In a 2007 paper, [computer scientist Alessandro] Vespignani's team modelled the spread of influenza pandemics of varying severities in 3100 urban centres in 220 countries. They also looked at the effectiveness of countermeasures including vaccination, administration of antiviral drugs such as Tamiflu, and travel restrictions.
A Draconian 10-fold reduction in airline travel would delay a pandemic by only a few weeks and have no effect on its overall health impact, Vespignani's team concluded. Other measures—particularly widespread administration of antiviral drugs—proved far more effective at limiting the spread of hypothetical pandemics.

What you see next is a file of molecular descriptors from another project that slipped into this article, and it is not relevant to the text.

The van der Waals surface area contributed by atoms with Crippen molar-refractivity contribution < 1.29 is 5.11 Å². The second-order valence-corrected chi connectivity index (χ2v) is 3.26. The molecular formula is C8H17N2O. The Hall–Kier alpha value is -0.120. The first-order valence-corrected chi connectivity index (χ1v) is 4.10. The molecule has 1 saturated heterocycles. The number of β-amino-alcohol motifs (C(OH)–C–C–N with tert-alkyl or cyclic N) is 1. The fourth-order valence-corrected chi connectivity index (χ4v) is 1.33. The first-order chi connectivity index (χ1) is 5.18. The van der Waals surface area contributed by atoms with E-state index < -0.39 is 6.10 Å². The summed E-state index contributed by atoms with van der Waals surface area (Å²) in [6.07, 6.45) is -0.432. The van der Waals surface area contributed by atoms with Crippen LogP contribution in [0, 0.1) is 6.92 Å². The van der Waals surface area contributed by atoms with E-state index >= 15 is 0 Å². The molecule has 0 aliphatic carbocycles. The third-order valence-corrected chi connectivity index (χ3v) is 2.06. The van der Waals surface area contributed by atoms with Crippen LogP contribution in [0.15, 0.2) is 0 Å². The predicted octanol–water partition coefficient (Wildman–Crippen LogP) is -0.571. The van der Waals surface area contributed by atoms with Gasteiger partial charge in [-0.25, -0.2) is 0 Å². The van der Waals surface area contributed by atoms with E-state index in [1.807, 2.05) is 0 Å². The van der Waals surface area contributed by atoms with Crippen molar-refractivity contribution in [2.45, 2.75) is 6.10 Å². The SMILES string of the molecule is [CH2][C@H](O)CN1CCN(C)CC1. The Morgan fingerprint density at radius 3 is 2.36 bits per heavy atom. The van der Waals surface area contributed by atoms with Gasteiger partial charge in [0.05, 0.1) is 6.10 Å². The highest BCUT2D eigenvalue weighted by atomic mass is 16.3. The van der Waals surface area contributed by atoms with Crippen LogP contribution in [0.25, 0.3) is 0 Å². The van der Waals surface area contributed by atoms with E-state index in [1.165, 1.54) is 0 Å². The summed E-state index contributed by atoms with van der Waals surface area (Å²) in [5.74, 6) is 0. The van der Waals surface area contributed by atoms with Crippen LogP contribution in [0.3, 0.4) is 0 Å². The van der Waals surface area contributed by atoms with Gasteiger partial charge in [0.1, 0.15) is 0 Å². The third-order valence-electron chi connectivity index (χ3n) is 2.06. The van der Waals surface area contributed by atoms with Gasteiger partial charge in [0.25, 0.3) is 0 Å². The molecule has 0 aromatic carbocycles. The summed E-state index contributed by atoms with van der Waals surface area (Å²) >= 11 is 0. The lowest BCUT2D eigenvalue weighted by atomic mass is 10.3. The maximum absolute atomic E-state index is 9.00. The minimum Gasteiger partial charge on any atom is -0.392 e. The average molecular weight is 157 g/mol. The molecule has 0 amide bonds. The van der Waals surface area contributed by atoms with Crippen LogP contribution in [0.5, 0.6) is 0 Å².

A 2006 study led by Ben Cooper at the Health Protection Agency in London, UK, suggests that travel limitations would have to be implemented extremely early in a pandemic, when just a handful of people in a city are infected, to dramatically slow the spread. And even with a dramatic 99.9 per cent drop in airline traffic, most cities will eventually succumb to an influenza pandemic, Cooper's models indicate.
According to the researchers, such restrictions aren't just ineffective. They're harmful:
Modellers have also attempted to measure the economic cost of widespread travel bans in response to pandemic flu. In 2007, a team led by Joshua Epstein of the Brookings Institution in New York estimated that a 95 per cent reduction in air travel in the US could cost about $100 billion per year, or a little less than 1 per cent of the US gross national product.